The choice of the kind of container depends on the kind of access you’re trying to optimize. If the structure will be written infrequently, but read accesses must be very fast, then a balanced binary tree (such as an AVL tree) is a good choice. Due to the overhead of balancing the tree, adding or deleting tree nodes is relatively costly in such structures, but searching is fast: O(log(n)). On the other hand, if the objects will always be accessed as a FIFO, then a queue is an appropriate container. If the access will usually be random rather than systematic, then the searching should be fast; but if the accesses will usually be sequential, then a simple list might be best.
Let’s look at how the alarm manager will access alarms. First of all, alarms constantly come and go during use of the system. Alarms will be added when an object detects a dangerous condition, an out-of-range value, and so on. When conditions improve or are fixed, then alarms will go away. The alarms will not be removed in sequence, but when the alarm condition itself clears.
The alarm manager might also have to apply filtering rules to alarms so that only a single alarm is raised for a particular condition. For example, if a hose begins to leak in the inspiratory limb of the breathing circuit, the airway pressure (Paw) parameter might raise a low-pressure alarm and the CO2 parameter might raise a low-CO2 alarm in the expiratory limb, because of inadequate pressure to ventilate the patient. Annunciating both alarms would be counter-productive. The alarm manager might therefore apply a set of filtering rules to reduce the number of nuisance alarms. This allows the user to focus on the most valid alarm and more quickly identify and fix the problem.
Another reason for the alarm manager to search the alarm list will be to remove old alarms.20 Therefore, the alarm manager must search the alarms frequently, but because it must search the entire list each time, the list needn’t be maintained in an ordered fashion. In this case, an array could be used, but because alarm removal will leave gaps in the middle of the array (requiring a search to find the "next open spot" for insertion), a linked list is probably the most appropriate container class.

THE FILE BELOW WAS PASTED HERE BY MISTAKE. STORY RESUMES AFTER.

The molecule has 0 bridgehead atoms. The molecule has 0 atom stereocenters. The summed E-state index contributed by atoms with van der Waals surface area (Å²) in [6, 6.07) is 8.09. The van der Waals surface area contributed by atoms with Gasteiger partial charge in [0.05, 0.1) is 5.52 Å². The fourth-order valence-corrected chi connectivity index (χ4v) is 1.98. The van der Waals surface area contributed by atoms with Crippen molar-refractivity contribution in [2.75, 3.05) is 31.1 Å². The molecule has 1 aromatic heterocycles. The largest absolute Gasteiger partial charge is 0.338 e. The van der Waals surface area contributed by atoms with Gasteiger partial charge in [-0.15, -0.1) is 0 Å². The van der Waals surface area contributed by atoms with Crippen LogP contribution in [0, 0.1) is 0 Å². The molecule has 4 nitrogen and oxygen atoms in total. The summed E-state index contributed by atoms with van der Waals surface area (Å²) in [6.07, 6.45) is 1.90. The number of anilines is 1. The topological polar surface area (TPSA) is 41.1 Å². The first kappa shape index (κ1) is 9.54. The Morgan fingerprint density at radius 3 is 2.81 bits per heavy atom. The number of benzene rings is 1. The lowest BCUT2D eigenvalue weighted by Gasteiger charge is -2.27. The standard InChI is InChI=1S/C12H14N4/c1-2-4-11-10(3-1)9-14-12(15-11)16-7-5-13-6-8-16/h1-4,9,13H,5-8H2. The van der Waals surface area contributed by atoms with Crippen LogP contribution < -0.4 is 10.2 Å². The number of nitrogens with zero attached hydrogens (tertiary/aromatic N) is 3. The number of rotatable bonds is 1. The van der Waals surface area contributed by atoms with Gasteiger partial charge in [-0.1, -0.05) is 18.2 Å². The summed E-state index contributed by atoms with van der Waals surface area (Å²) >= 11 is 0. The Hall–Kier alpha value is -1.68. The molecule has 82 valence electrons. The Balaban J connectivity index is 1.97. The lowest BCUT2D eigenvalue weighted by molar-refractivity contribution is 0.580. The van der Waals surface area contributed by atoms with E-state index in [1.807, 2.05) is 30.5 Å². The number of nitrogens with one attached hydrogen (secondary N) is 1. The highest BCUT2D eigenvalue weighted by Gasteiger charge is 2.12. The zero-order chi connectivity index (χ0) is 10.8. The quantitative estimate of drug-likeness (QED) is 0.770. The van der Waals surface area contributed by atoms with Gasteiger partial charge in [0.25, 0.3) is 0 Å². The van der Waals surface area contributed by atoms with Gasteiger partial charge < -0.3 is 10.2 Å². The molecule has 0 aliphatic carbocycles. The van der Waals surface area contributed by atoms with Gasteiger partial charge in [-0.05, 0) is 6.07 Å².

Now let’s consider the nonunary association between the AlarmListView and the AlarmView class. AlarmViews are displayed in sorted order. They are sorted first by criticality (critical, then caution, then informational), and secondarily by time of occurrence. The alarms will continue to be added and removed dynamically, but the collection must be maintained in order. Although a linked list could work in these circumstances, a balanced binary tree would probably have better overall performance. These design additions are shown in Figure 9.
Is the arrangement in Figure 9 a reasonable one? Let’s explore it by using a scenario. We’ll add an informational alarm, followed by a critical alarm and see if the objects involved can all meet their responsibilities. This scenario is shown in Figure 10.
This scenario shows the addition of two alarms followed by the user pressing the silence button (also known as "Alarm Acknowledge"). The scenario includes the use of the containers Alarm_List and AlarmView_Tree. Notice that the construction of this scenario forced us to examine what happens when the alarm silence button is pushed. How should the alarms be silenced? The specification given last month said that all viewed informational alarms would be removed-critical alarms would stop being annunciated for a two-minute period of time, even though the condition persists.
The alarm class itself is reactive, meaning that it has state behavior. Last month we examined the state behavior of the alarm class and its subclasses InfoAlarm and CriticalAlarm. The state machines for these classes are shown in the statecharts in Figures 11, 12, and 13.